Tuesday, May 4, 2010

Political Machine

I have a lot of political opinions.  I don't typically go around sharing them with just anyone.  I do occasionally write about them here.  If you ask me about my opinion, I will give it to you. 

I don't run around shouting support for a specific person or people.  This last election, I did actually wear a shirt that was supportive of a presidential candidate. With it, I ran the risk of eye rolling and downright hateful glares from those in my ultra conservative community. If it happened, I didn't notice, so that was good.

We don't put stickers on our cars or signs in our yards.  We don't brainwash our children to support the candidates we support.  We even walk a fine line when they ask us who we are voting for and why.  We do tell them, but I temper my opinions some.  I try to present what each candidate stands for and explain why I agree/don't agree with each.  As with many things in my life, I sometimes find myself on the fence and it is usually only one or two things that sway me to one side.  MG and I do not vote straight party lines, we vote for who we think will do best under the circumstances.  Sometimes it's a Democrat, sometimes it's a Republican, sometimes it might be a Libertarian or an Independent.  We are sure to explain this to our kids.  But all in all, they generally don't see us being politically active or engaging in heated political discussions.  (I realize some might thing this is a good thing and others might think it's a bad thing.  That's ok, think what you want.)

So you can only imagine their surprise when I came home with this.
Not only did I come home with it, I put it in our yard!  For the public to see.  It was out there for, oh, about five minutes when one, or maybe all three, noticed.  The look of shock and confusion on their little faces was priceless.  Then the gasps and the questions.  "MOM!  Why is THAT.SIGN in our yard?"  "What does it mean 'Yes! Library'?"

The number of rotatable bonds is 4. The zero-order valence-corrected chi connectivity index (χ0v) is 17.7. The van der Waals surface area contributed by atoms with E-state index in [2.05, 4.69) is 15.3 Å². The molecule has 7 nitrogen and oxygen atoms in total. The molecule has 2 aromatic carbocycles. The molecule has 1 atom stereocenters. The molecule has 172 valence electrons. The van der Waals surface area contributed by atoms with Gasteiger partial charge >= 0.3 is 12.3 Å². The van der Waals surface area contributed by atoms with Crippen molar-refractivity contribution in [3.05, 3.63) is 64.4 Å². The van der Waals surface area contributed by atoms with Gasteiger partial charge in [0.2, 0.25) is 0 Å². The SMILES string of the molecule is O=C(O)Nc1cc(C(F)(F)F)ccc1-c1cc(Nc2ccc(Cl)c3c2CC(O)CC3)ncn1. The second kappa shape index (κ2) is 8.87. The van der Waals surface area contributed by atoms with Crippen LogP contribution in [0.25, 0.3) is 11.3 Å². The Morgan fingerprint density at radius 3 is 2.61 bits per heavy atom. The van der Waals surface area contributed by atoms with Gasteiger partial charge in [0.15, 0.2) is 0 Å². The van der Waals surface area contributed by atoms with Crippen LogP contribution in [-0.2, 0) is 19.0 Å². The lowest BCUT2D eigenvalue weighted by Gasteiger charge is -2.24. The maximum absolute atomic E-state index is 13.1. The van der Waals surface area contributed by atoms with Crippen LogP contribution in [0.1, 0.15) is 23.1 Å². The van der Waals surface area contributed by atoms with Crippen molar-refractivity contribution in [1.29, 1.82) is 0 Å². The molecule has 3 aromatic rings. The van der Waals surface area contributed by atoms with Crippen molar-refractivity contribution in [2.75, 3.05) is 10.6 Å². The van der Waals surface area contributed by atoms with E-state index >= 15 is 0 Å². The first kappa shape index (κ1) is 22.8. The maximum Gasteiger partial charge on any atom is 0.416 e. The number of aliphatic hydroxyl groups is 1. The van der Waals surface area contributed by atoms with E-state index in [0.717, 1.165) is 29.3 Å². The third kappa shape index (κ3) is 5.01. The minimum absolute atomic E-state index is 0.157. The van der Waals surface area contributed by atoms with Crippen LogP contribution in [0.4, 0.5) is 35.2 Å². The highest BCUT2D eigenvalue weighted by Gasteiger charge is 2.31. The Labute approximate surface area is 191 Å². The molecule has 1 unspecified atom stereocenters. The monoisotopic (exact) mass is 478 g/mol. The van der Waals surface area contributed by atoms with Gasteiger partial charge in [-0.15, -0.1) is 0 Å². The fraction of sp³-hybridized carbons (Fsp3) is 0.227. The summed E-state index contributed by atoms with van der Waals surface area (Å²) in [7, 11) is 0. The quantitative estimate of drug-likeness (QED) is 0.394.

I got to explain how wonderful services like the library are not free and our government is no longer supporting them the way they used to and now they are counting on us.  I want them to know that we support the library.  I want the library to know we support them.  Heck, I go there at least once a week, I think the least I can do is pay a few more dollars in my property taxes to make sure they have the resources they need.  Granted, for some, it might be cheaper to just buy the books, but as much as I read, that is not the case.  And even if it were, I think EVERY community needs a good library.  Our library is a city library and we are not part of a larger system.  Though I could buy my own books, there are people in our community who can't.  And there are those who don't have home computers and internet that appreciate this service provided by the library.  And so on, and so on.  My kids now know, or at least were told even if they don't remember, why it's good to support the library!

They knew this was a hallmark day.  It was the day that I made a public show for something taking place in our elections.  Really, though.  Who can say no to the library?  I am surprised I am not seeing these signs in all of our yards.  Why aren't more people blasting our community with support for the library?  It seems like a no-brainer to me.


  1. I enjoyed your post and I am with you 100%. My kids have gone to the library with me since they were little. Our taxes are part of a large county, and all of our property taxes went up big time last year. Last August the library cut back its hours significantly—closed two days in a row each week and one or two hours off the end of the day. I think a lot of people complained because the library was always packed prior to this (computers always busy too). They just reinstated to the former hours. I bring home a load of magazines every two weeks so I don’t have to buy them and I am always getting late fees but I don’t mind paying them. It’s such a great feeling leaving with a bag full of free books and magazines.
    I love learning from my kids and when my oldest was in 6th grade he picked Ben Franklin for a project. Through my son I learned that Franklin started the library—I love learning this stuff.
    BTW I am also “with you” on the long hair in your prior post. Parents have to pick their battles and it really is a non-issue if they wash it, comb it, and do all the other stuff they are supposed to do like schoolwork, etc. My middle son grew his hair long in 4th and 5th grade and before his present 6th grade he has changed/cut it into a “shaggy skater” look.

  2. Lord how I wish there were more sensible people, such as yourself, in this world. It would be a better place. Or maybe that's how the majority is, and it's just the wackados on the edges driving me mad? Who knows?

    I do know libraries rock. Toot, toot - I always round up my utility bill to the next dollar - our city donates the extra change directly to the library. LOVE that. Come the first week of summer, I'm taking the 4-year-old to get his first library card.

    I seriously don't know who's more excited.

  3. You'd think every parent would have that sign in their yard....

  4. Maybe you'll start library yard sign movement in your neighborhood.